(Adds Pacific Asset Management comment)
By Kristen Haunss
NEW YORK, Jan 17 (LPC) - The US Collateralized Loan Obligation (CLO) market is eyeing tighter spreads across tranches to start 2020 after coupons gapped out in 2019 to among the widest levels in two years.
Asset manager Pacific Asset Management on Thursday set the coupon on its Trestles CLO III at 133bp over Libor, tighter than the 137bp average for funds that priced in December, according to a source and LPC Collateral data. Some of the largest and most experienced firms may even push spreads on the senior slice of US CLOs into the 120bp range soon, market participants predicted.
Spreads on BB rated debt are also expected to tighten with investment firm Brigade Capital Management marketing this week the tranche of its new Battalion CLO XV at 635bp-655bp over Libor, according to two sources. BB US CLO debt had an average spread of about 761bp in December, though some priced as wide as 850bp, according to LPC Collateral.
“We are definitely seeing Triple A and BB tranches coming in at prices tighter than where they would have been a few weeks ago,” said Tom Majewski, founder of Eagle Point Credit Management, which invests in the equity and junior debt of CLOs.
The most seasoned managers may be able to price a CLO Triple A tranche about 5bp tighter now than they would have been able to in December, he said.
The US CLO market, the largest buyers of leveraged loans, recorded the third largest year of volume ever in 2019 with US$118.7bn of funds arranged, but lagged the record US$127.7bn issued in 2018, according to LPC Collateral data. US CLO issuance is forecast to fall in 2020, with banks calling for between US$75bn to US$100bn of volume.
“You have seen spreads compress across risk assets everywhere,” said Bob Boyd, a CLO portfolio manager at Pacific Asset Management. “Triple A CLOs stand out as a pretty attractive yield opportunity compared to where most Triple A assets have gone. We do think there is some room for the market to tighten.”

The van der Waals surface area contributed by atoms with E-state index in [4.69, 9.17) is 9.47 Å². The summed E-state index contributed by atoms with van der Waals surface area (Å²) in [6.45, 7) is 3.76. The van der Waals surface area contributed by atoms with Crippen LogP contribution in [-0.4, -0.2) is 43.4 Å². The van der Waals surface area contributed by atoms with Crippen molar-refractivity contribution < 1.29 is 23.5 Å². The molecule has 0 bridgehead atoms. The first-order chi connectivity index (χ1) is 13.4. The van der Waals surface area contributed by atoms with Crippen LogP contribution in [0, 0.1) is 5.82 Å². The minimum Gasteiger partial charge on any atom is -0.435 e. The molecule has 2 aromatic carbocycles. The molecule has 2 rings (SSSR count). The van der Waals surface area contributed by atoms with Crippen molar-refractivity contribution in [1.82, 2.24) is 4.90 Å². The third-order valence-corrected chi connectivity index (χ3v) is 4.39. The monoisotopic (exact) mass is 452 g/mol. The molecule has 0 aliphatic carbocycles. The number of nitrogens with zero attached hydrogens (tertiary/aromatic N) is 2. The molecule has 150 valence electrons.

Much of the tightening for the Triple A tranche is driven by investors and their budgets – which for many, reset on January 1, Majewski said. Japanese banks, a large buyer of Triple A tranches whose new fiscal year will begin April 1, may also step back in with new budgets to begin buying even more deals.
Japanese banks own about 10% of the global CLO market, according to a Bank of England 2018 report.
Average Triple A spreads hit a 2019 high of 138bp in February, the widest level since about 146bp in January 2017, according to LPC Collateral data. Average senior spreads were as tight as 98bp in March 2018.
A spokesperson for Brigade declined to comment.
“Spreads should tighten, at least in the near term; the market feels very strong and technicals are quite positive,” according to Rishad Ahluwalia, JP Morgan’s London-based head of CLO research.
The bank is forecasting Triple A tranche spreads to be at 135bp by the end of 2020.
There are risks that could weigh on spreads, however, including macroeconomic and political issues, and any change in loan borrower earnings, he said.
“It feels like CLOs can tighten a bit more from current levels – the market can open the year on a strong note and we can see some progression,” Ahluwalia said. (Reporting by Kristen Haunss. Editing By Jon Methven)